“The purse is the mother’s milk of horse racing from which everything else flows,” State Sen. Damon Thayer, a Republican from Northern Kentucky, told Spectrum News 1. Small purse means fewer horses, which brings less work for all veterinarians, blacksmiths. , farm hands andothers who rely on the horse industry for work.
In the midst of these purse-shrinking days, a novelty arrived at Kentucky Downs in Franklin. Originally called instant racing machines, they are now more commonly called HHR machines. But those who do not know better will just call them slot machines.
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With all the flashing lights and ringing bells commonly associated with Vegas-style machines, HHR machines operate with one key difference. Instead of relying on an algorithm to randomize the results of the wheel, they use previous horse races to determine the results of the spin. Wagering is also Pari-mutuel, which means that bets are pooled and then divided among the winners. This type of wagering is legal in Kentucky.
The HHR machines at Derby City Gaming, with names like “Dollar Chief” and “Fort Knox,” have one feature you’ll see on any slot machine: a button that says “Race Info.” Pressing it brings up a screen showing the date and location of the previously run race that will determine the result. Bettors can choose the order they believe the horses finish the race, but the machine discourages it, indicating that letting it pick for you will be faster. The result is then animated like a slot machine.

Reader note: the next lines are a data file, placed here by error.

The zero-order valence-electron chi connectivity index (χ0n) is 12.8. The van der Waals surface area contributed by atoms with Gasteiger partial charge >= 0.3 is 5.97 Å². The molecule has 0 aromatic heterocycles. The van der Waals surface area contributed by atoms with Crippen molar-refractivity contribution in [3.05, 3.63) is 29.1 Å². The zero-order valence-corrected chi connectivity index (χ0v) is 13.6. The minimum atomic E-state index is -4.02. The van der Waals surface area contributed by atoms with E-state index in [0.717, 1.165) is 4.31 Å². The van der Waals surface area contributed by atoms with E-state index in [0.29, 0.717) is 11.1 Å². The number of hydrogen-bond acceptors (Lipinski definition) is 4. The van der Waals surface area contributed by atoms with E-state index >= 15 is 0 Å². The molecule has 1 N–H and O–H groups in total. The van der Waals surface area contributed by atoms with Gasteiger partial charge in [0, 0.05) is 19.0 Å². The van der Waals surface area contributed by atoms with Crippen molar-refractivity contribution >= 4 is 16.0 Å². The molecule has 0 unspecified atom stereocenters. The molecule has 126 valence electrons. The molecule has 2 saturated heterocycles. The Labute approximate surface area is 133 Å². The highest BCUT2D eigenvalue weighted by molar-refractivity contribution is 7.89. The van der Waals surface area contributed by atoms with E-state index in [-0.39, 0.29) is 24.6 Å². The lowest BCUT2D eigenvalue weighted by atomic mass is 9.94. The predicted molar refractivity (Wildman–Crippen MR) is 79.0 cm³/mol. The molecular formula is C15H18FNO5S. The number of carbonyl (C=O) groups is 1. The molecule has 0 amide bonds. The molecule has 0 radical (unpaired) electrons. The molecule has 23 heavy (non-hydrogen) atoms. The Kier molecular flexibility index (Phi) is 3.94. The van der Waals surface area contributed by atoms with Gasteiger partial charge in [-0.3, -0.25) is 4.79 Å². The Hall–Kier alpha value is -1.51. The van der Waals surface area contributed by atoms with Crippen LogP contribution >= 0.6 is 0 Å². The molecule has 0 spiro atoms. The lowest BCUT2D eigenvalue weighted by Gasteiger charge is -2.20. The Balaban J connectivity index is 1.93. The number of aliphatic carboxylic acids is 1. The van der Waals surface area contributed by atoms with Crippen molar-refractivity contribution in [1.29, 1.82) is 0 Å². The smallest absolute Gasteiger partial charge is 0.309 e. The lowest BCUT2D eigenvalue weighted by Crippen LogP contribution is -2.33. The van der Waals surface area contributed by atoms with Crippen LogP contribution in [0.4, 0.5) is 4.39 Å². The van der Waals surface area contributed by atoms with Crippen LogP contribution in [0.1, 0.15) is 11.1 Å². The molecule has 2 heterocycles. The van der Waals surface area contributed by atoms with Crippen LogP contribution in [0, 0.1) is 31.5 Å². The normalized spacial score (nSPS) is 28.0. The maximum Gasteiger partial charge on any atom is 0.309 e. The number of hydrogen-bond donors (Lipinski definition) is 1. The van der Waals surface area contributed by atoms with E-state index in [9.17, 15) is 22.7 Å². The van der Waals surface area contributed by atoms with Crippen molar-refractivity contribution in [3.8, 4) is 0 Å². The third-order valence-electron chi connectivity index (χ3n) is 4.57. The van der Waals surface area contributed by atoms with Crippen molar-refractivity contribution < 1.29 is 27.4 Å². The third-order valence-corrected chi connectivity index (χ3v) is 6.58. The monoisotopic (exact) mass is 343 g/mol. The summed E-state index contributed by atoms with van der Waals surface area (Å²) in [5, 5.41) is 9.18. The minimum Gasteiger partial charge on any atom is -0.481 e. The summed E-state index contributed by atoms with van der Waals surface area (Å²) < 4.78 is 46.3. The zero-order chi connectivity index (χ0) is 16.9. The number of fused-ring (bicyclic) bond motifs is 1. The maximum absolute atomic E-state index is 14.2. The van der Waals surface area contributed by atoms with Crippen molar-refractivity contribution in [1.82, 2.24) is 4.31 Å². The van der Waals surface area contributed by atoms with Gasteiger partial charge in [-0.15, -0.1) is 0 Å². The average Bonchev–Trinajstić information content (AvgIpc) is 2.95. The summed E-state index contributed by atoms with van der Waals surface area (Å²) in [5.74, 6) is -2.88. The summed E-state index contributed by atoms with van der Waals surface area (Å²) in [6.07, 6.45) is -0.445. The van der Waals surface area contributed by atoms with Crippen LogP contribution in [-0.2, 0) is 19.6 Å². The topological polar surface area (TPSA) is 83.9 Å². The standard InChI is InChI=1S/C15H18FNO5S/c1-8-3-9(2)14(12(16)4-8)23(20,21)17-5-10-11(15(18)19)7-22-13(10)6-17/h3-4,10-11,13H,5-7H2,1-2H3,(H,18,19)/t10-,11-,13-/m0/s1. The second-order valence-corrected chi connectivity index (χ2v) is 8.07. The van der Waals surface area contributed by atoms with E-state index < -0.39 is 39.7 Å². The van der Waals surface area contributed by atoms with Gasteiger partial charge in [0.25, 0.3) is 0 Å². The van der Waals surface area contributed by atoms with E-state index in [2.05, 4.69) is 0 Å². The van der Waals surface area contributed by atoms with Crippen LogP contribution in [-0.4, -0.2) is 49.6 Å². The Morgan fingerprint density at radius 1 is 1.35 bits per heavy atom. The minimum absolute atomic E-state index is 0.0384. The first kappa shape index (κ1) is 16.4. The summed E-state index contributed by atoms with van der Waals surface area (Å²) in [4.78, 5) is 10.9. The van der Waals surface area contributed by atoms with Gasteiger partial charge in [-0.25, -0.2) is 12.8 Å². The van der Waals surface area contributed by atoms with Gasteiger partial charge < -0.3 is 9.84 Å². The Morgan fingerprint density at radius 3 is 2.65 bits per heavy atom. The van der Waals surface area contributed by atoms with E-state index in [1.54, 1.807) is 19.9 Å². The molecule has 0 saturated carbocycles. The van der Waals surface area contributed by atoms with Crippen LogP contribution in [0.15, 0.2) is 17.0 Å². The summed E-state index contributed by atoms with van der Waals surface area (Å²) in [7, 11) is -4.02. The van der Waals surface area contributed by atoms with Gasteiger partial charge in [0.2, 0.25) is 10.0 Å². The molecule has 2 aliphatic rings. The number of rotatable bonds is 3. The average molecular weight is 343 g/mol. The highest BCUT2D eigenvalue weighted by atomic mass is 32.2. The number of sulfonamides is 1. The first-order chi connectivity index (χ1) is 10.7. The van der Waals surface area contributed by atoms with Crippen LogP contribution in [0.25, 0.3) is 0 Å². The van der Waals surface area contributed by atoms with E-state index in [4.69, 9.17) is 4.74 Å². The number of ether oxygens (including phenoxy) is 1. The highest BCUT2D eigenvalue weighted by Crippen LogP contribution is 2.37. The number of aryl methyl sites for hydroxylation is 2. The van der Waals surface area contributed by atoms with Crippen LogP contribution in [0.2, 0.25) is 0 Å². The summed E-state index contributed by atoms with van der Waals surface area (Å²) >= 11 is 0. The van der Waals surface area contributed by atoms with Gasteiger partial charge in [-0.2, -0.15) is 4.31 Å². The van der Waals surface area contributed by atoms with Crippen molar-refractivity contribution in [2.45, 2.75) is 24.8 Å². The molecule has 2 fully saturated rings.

“If you’ve made it look like a toaster, nobody’s going to play it,” Jansen said. “I think it’s a slot machine because that’s what’s fun and sexy for people.”
It was the first machine at Kentucky Downs to be treated as a novelty, Jansen said. But over the years, as the belief in their legality and evidence of their popularity grew, the machine caught on.
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Currently, there are just over 3,700 HHR machines at six different sites in Kentucky. In fiscal year 2020, which ended last June, more than $2.2 billion was bet through HHR machines. Almost $189 million of that goes back to the lines that run the place.
“Horse racing historically allows us to keep our industry going year-round — keep people employed year-round,” Jansen said. “It keeps the value of Kentucky bred horses up. It keeps the value of real estate and farms. It increases jobs. It benefits the economy all year round.
And it just grew. In February, the last month for which data is available, more than $322 million was bet on HHR machines, up 19% from February 2020. The average daily amount bet across the country was $11.5 million, almost 25% more than in February . 2020. At the current rate, the total bet for fiscal year 2021 will likely hit $3.75 billion.
The rapid growth of HHR is not without some stumbles. Last September, the Supreme Court of Kentucky ruled that the machine is not a pari-mutuel wagering, making it unconstitutional in the state.